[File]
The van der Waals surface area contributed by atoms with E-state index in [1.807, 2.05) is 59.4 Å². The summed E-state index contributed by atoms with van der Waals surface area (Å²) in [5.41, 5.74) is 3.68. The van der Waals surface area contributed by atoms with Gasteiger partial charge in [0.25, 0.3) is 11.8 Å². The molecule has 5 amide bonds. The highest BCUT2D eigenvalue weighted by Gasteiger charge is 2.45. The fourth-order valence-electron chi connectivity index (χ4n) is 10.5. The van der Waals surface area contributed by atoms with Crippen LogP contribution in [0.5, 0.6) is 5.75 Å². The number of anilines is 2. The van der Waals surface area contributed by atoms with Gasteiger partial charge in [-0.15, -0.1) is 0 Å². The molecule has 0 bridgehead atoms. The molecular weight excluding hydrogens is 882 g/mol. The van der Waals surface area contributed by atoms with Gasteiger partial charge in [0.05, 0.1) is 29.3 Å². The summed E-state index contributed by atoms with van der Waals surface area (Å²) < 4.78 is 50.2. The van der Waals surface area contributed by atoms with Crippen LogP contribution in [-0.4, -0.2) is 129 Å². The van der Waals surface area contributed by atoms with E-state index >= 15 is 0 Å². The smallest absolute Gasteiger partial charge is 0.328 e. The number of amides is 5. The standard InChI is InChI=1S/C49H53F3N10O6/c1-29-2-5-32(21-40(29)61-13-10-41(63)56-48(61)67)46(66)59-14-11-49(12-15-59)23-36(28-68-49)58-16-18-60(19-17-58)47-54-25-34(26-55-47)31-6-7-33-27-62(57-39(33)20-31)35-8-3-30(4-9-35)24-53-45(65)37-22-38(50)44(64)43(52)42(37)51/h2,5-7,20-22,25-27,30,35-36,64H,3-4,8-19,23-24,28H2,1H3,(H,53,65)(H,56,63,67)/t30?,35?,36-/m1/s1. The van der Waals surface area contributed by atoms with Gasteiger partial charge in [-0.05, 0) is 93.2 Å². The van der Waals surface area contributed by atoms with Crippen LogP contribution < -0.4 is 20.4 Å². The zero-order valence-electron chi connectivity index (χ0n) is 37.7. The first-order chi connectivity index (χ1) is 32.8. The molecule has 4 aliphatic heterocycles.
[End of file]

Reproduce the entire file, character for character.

The van der Waals surface area contributed by atoms with E-state index in [1.807, 2.05) is 59.4 Å². The summed E-state index contributed by atoms with van der Waals surface area (Å²) in [5.41, 5.74) is 3.68. The van der Waals surface area contributed by atoms with Gasteiger partial charge in [0.25, 0.3) is 11.8 Å². The molecule has 5 amide bonds. The highest BCUT2D eigenvalue weighted by Gasteiger charge is 2.45. The fourth-order valence-electron chi connectivity index (χ4n) is 10.5. The van der Waals surface area contributed by atoms with Crippen LogP contribution in [0.5, 0.6) is 5.75 Å². The number of anilines is 2. The van der Waals surface area contributed by atoms with Gasteiger partial charge in [-0.15, -0.1) is 0 Å². The molecule has 0 bridgehead atoms. The molecular weight excluding hydrogens is 882 g/mol. The van der Waals surface area contributed by atoms with Gasteiger partial charge in [0.05, 0.1) is 29.3 Å². The summed E-state index contributed by atoms with van der Waals surface area (Å²) < 4.78 is 50.2. The van der Waals surface area contributed by atoms with Crippen LogP contribution in [-0.4, -0.2) is 129 Å². The van der Waals surface area contributed by atoms with E-state index >= 15 is 0 Å². The smallest absolute Gasteiger partial charge is 0.328 e. The number of amides is 5. The standard InChI is InChI=1S/C49H53F3N10O6/c1-29-2-5-32(21-40(29)61-13-10-41(63)56-48(61)67)46(66)59-14-11-49(12-15-59)23-36(28-68-49)58-16-18-60(19-17-58)47-54-25-34(26-55-47)31-6-7-33-27-62(57-39(33)20-31)35-8-3-30(4-9-35)24-53-45(65)37-22-38(50)44(64)43(52)42(37)51/h2,5-7,20-22,25-27,30,35-36,64H,3-4,8-19,23-24,28H2,1H3,(H,53,65)(H,56,63,67)/t30?,35?,36-/m1/s1. The van der Waals surface area contributed by atoms with Gasteiger partial charge in [-0.05, 0) is 93.2 Å². The van der Waals surface area contributed by atoms with Crippen LogP contribution < -0.4 is 20.4 Å². The zero-order valence-electron chi connectivity index (χ0n) is 37.7. The first-order chi connectivity index (χ1) is 32.8. The molecule has 4 aliphatic heterocycles.